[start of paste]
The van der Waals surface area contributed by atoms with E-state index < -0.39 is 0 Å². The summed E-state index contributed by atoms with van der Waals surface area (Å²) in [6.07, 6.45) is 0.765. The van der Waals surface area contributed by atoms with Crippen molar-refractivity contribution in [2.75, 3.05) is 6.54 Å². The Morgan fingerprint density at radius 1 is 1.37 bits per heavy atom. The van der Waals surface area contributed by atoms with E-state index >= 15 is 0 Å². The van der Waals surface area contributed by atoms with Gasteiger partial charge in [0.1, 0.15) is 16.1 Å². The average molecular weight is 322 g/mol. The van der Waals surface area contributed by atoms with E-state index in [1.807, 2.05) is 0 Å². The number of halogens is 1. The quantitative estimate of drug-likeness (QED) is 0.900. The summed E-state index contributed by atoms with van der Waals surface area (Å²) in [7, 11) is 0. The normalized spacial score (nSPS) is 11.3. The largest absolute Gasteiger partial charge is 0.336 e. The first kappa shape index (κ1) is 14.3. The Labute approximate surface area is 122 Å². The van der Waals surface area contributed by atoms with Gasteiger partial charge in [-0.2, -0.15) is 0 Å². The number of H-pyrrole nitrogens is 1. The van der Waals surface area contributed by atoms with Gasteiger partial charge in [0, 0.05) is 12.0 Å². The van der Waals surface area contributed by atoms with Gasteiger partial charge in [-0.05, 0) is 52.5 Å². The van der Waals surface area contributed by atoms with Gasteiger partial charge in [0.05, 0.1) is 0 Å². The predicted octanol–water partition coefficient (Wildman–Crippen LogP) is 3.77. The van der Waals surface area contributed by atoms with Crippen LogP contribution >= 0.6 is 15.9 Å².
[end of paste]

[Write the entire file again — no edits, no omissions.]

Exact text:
The van der Waals surface area contributed by atoms with E-state index < -0.39 is 0 Å². The summed E-state index contributed by atoms with van der Waals surface area (Å²) in [6.07, 6.45) is 0.765. The van der Waals surface area contributed by atoms with Crippen molar-refractivity contribution in [2.75, 3.05) is 6.54 Å². The Morgan fingerprint density at radius 1 is 1.37 bits per heavy atom. The van der Waals surface area contributed by atoms with E-state index >= 15 is 0 Å². The van der Waals surface area contributed by atoms with Gasteiger partial charge in [0.1, 0.15) is 16.1 Å². The average molecular weight is 322 g/mol. The van der Waals surface area contributed by atoms with E-state index in [1.807, 2.05) is 0 Å². The number of halogens is 1. The quantitative estimate of drug-likeness (QED) is 0.900. The summed E-state index contributed by atoms with van der Waals surface area (Å²) in [7, 11) is 0. The normalized spacial score (nSPS) is 11.3. The largest absolute Gasteiger partial charge is 0.336 e. The first kappa shape index (κ1) is 14.3. The Labute approximate surface area is 122 Å². The van der Waals surface area contributed by atoms with Gasteiger partial charge in [-0.2, -0.15) is 0 Å². The number of H-pyrrole nitrogens is 1. The van der Waals surface area contributed by atoms with Gasteiger partial charge in [0, 0.05) is 12.0 Å². The van der Waals surface area contributed by atoms with Gasteiger partial charge in [-0.05, 0) is 52.5 Å². The van der Waals surface area contributed by atoms with Gasteiger partial charge in [0.05, 0.1) is 0 Å². The predicted octanol–water partition coefficient (Wildman–Crippen LogP) is 3.77. The van der Waals surface area contributed by atoms with Crippen LogP contribution >= 0.6 is 15.9 Å².